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August 31, 2011
Even without the East coast’s natural disasters of the last week, which punctuated our return to routine with two days of school cancellations, this year brings a big, exciting, but nerve-wrecking adjustment for my older daughter (and thus, the rest of the family), who just started middle school. This fall is a culmination of angst that hovered over us spring and summer, as we sorted and analyzed and discussed the none-ideal options for which school to attend, finally choosing an arts magnet program she got into at a large, urban, public middle school.
August 30, 2011
One of the (many) gifts of writing a daily blog is that I can no longer make the excuse, "sorry, I don't have any time for that". Really, if there is time for daily social media participation then there is time to participate in things FOR THE PEOPLE WHO PAY THE SALARY.
August 30, 2011
On NPR this afternoon, I happened to catch the end of an interview with Michael Specter, a staff writer for the New Yorker magazine. Specter, who seems to make a living in the interstices between scientific knowledge and American public opinion, was speaking about his recent article on the subject of in vitro (artificial, grown in the lab) meat.
August 30, 2011
Should the student affairs professional who is responsible for your assessment efforts also be in charge of your communications strategy? That is the question that I have been asking myself ever since I came upon a recent job listing on Inside Higher Ed. Having read the evaluations from my student affairs communications webinar, I can say without hesitation that most schools would love to have split roles if possible.
August 29, 2011
Why can’t you re-sell a “used” e-book?I can’t come up with a decent technical reason that it couldn’t be done. Yes, e-books are “licensed,” but licenses can be sold or transferred. That shouldn’t be a deal-breaker. If I buy (or “license”) a kindle book for ten bucks, why can’t I sell that license to someone else, for, say, five?The only answer I can come up with is that the booksellers don’t want it to happen. They don’t have much choice with paper books, so they grudgingly tolerate used sales there, but they have the option -- for now -- of not tolerating it with e-books.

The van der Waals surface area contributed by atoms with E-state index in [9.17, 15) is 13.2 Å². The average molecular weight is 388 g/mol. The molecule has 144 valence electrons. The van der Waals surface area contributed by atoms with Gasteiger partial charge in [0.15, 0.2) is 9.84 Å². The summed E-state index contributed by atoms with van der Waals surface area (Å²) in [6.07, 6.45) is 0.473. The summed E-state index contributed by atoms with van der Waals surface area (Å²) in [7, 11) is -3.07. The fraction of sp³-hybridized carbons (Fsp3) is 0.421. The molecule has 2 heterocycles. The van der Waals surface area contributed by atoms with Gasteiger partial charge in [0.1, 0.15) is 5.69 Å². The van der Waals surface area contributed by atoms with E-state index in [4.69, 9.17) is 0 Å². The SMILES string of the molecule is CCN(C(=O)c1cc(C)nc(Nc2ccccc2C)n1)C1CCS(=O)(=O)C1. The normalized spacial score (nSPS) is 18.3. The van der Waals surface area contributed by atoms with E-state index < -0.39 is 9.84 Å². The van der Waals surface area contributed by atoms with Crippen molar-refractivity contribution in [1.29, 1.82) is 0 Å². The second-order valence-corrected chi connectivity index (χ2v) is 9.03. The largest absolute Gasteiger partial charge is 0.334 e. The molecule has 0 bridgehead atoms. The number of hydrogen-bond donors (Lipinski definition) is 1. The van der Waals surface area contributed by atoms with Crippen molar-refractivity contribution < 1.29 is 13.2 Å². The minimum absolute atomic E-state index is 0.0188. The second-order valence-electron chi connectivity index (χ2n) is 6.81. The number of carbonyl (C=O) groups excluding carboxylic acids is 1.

August 29, 2011
An issue currently highlighted in the New York Times’ Room for Debate feature is on whether research papers are a "waste of time" and no longer “justifiable as a means of grading a college student's performance.” As regular Babel Fish readers will know, I am not a huge fan of teaching the research paper as a
August 29, 2011
Ten days ago as we opened the academic year at colloquy the provost said, “This is going to be a great year!” Moments later he added, “we know things will happen…” I’m not sure that when he said that he was thinking about an earthquake and a hurricane, but as it happens, that’s how our school year opened.
August 29, 2011
What fun books did you read this summer? Books that do not relate to education, learning, or technology? Books that do not help us re-invent, re-engineer, or re-mix higher ed? What fun book should we add to our late summer reading list?My list, in order of most recently read:
August 29, 2011
The start of classes on this campus means tens of thousands more people in town and much social confusion. Foot, bike, skateboard, scooter, and car traffic is both swarming and disorganized enough to be dangerous. That young driver down from Winnetka has been taught she can’t let pedestrians bluff her; those students talking excitedly as they saunter across the street aren’t about to be intimidated by dad’s Matador Red, two-ton, Lexus SUV. It’s the principle of the thing.
August 28, 2011
On Saturday just before Hurricane Irene hits Long Island, I venture, very early in the morning, into the local supermarket to make sure I have extra bread at home. My food passions are dark chocolate and good bread and if I’m going to be stuck at home, I may as well have the necessary comfort foods. As I am waiting to pay, there is a middle age man nearby loudly complaining and getting a sympathetic response from those around him.



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